My Lunch At Google
If you’ve been wondering what happened to that wonderful San Francisco Chronicle food writer, Olivia Wu, she didn’t go far in miles, but she did do quite the about-face in her career.
Wu put down her pen and notepad to free her hands for some bonafide cooking. Since early this year, she’s been an executive chef at one of Google’s famed cafes in Mountain View. At her Oasis Cafe, she oversees a staff of 26, who turn out more than 600 meals a day for hungry Googlers.
A former caterer, private chef, newspaper reporter, music teacher, and yoga instructor, Wu says one reason she took the job was for the challenge to expand the palates and horizons of this young, techie crowd. As one of her wholesale distributors said of her in awe, “She’s cooking Chinese food. Real Chinese food!”
Forget visions of chow mein and egg rolls. Think steamed fresh fish, pork hash with pungent salted fish, homemade lemongrass tea, and fresh juice from young coconuts cracked to order. Or the menu the day she graciously invited me to come for lunch last week: cold salads of chrysanthemum greens and tofu, cucumber-seaweed, cranberry shelling beans flavored with shiso, assorted vegetable kimchee, and 5-spice beef cut from the succulent shin bone. The hot selections that day included: spicy ma po tofu, melt-in-your-mouth crystal pork (steamed pork shoulder drizzled with a soy-garlic-sugar sauce), and stir-fried broccoli. If that wasn’t enough, there was also house-made bubble tea with fresh, peeled lychees bobbing in it.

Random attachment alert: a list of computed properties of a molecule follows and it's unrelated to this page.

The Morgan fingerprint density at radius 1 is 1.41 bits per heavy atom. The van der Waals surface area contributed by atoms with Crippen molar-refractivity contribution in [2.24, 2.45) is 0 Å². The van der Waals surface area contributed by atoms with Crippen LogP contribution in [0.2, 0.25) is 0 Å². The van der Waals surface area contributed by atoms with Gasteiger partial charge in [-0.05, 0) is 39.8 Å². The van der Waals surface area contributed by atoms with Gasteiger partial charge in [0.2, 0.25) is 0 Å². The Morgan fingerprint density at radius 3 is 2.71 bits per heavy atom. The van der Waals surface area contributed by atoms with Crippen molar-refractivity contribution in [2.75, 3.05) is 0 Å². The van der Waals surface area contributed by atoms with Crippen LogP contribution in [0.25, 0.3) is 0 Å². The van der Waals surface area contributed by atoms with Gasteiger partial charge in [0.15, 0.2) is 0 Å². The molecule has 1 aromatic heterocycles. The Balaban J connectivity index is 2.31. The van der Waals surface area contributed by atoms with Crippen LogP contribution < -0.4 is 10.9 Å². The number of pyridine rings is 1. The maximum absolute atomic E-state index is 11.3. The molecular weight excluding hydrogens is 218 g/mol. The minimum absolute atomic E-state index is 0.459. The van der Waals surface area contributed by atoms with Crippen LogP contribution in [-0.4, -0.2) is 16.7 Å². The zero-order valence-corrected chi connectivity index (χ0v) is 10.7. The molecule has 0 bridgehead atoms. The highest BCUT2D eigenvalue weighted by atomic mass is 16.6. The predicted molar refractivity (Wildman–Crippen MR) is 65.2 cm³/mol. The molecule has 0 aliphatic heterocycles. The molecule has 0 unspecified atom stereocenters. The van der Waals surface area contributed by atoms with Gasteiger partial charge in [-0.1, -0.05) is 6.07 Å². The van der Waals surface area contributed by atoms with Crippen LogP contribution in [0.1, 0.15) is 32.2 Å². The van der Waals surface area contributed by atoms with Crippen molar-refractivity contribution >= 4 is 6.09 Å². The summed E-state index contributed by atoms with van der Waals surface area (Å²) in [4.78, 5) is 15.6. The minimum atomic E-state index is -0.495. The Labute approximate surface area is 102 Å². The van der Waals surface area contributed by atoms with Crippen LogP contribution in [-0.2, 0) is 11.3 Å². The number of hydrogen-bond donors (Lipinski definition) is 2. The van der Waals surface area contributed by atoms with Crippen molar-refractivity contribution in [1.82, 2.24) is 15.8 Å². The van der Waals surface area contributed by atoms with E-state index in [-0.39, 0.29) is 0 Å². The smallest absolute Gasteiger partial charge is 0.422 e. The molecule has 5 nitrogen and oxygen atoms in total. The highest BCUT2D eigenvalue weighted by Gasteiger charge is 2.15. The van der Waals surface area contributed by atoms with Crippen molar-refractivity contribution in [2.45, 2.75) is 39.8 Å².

Wu uses as many organic ingredients as possible (including the tofu), and only serves sustainable seafood. She’s even added a few traditional big round tables with lazy-susans to the seating area to encourage more synergy among Googlers as they dine.
There’s also a vibrating massage chair in the lobby for those who need a little more TLC. And if that weren’t enough, when you freshen up in the restrooms, toasty commode seats will await your tush. Yes, they are heated, and come with a whole host of other options only a push-button away.
Even four-star restaurants don’t boast all of that. And the Oasis Cafe, like the other Google ones, might just be the hardest ticket in town. Yup, you can only enjoy those comforts if you work there, or are invited by someone who does.